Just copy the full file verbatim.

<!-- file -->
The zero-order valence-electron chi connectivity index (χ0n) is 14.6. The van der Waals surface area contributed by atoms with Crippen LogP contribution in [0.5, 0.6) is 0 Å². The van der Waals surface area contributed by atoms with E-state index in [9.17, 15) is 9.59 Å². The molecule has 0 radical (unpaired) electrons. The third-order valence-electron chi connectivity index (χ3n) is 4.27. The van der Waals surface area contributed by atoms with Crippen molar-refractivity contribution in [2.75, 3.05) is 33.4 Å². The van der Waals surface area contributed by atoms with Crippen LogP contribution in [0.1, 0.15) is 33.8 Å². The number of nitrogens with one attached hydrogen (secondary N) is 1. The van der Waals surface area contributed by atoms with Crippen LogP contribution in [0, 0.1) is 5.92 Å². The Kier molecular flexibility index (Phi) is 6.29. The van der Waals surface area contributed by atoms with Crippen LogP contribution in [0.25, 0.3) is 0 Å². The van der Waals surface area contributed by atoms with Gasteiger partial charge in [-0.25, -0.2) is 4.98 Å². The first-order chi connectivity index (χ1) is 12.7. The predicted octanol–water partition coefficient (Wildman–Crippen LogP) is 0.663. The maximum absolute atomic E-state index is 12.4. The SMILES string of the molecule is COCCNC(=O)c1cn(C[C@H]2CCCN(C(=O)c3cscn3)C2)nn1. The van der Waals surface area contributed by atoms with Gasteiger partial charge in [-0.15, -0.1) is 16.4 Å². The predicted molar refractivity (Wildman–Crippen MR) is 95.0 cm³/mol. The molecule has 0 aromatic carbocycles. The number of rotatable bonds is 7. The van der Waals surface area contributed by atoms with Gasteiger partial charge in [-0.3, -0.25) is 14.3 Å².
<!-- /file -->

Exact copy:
The zero-order valence-electron chi connectivity index (χ0n) is 14.6. The van der Waals surface area contributed by atoms with Crippen LogP contribution in [0.5, 0.6) is 0 Å². The van der Waals surface area contributed by atoms with E-state index in [9.17, 15) is 9.59 Å². The molecule has 0 radical (unpaired) electrons. The third-order valence-electron chi connectivity index (χ3n) is 4.27. The van der Waals surface area contributed by atoms with Crippen molar-refractivity contribution in [2.75, 3.05) is 33.4 Å². The van der Waals surface area contributed by atoms with Crippen LogP contribution in [0.1, 0.15) is 33.8 Å². The number of nitrogens with one attached hydrogen (secondary N) is 1. The van der Waals surface area contributed by atoms with Crippen LogP contribution in [0, 0.1) is 5.92 Å². The Kier molecular flexibility index (Phi) is 6.29. The van der Waals surface area contributed by atoms with Crippen LogP contribution in [0.25, 0.3) is 0 Å². The van der Waals surface area contributed by atoms with Gasteiger partial charge in [-0.25, -0.2) is 4.98 Å². The first-order chi connectivity index (χ1) is 12.7. The predicted octanol–water partition coefficient (Wildman–Crippen LogP) is 0.663. The maximum absolute atomic E-state index is 12.4. The SMILES string of the molecule is COCCNC(=O)c1cn(C[C@H]2CCCN(C(=O)c3cscn3)C2)nn1. The van der Waals surface area contributed by atoms with Gasteiger partial charge in [-0.15, -0.1) is 16.4 Å². The predicted molar refractivity (Wildman–Crippen MR) is 95.0 cm³/mol. The molecule has 0 aromatic carbocycles. The number of rotatable bonds is 7. The van der Waals surface area contributed by atoms with Gasteiger partial charge in [-0.3, -0.25) is 14.3 Å².